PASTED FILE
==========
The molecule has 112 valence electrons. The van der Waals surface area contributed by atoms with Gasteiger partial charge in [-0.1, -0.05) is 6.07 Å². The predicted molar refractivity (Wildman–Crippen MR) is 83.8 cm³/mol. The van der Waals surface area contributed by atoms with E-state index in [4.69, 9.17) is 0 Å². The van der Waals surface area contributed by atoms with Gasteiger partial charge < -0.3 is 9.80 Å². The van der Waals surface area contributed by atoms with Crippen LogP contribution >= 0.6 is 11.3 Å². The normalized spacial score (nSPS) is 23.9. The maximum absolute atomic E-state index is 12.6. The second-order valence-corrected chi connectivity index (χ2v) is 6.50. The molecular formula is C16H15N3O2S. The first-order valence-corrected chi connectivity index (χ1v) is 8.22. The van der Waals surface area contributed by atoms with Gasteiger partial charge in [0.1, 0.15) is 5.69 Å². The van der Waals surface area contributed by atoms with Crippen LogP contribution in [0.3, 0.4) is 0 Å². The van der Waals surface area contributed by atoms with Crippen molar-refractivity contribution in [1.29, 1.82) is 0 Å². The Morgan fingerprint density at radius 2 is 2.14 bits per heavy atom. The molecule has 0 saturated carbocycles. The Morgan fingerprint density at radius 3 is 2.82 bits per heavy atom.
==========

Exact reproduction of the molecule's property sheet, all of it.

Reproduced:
The molecule has 112 valence electrons. The van der Waals surface area contributed by atoms with Gasteiger partial charge in [-0.1, -0.05) is 6.07 Å². The predicted molar refractivity (Wildman–Crippen MR) is 83.8 cm³/mol. The van der Waals surface area contributed by atoms with E-state index in [4.69, 9.17) is 0 Å². The van der Waals surface area contributed by atoms with Gasteiger partial charge < -0.3 is 9.80 Å². The van der Waals surface area contributed by atoms with Crippen LogP contribution >= 0.6 is 11.3 Å². The normalized spacial score (nSPS) is 23.9. The maximum absolute atomic E-state index is 12.6. The second-order valence-corrected chi connectivity index (χ2v) is 6.50. The molecular formula is C16H15N3O2S. The first-order valence-corrected chi connectivity index (χ1v) is 8.22. The van der Waals surface area contributed by atoms with Gasteiger partial charge in [0.1, 0.15) is 5.69 Å². The van der Waals surface area contributed by atoms with Crippen LogP contribution in [0.3, 0.4) is 0 Å². The van der Waals surface area contributed by atoms with Crippen molar-refractivity contribution in [1.29, 1.82) is 0 Å². The Morgan fingerprint density at radius 2 is 2.14 bits per heavy atom. The molecule has 0 saturated carbocycles. The Morgan fingerprint density at radius 3 is 2.82 bits per heavy atom.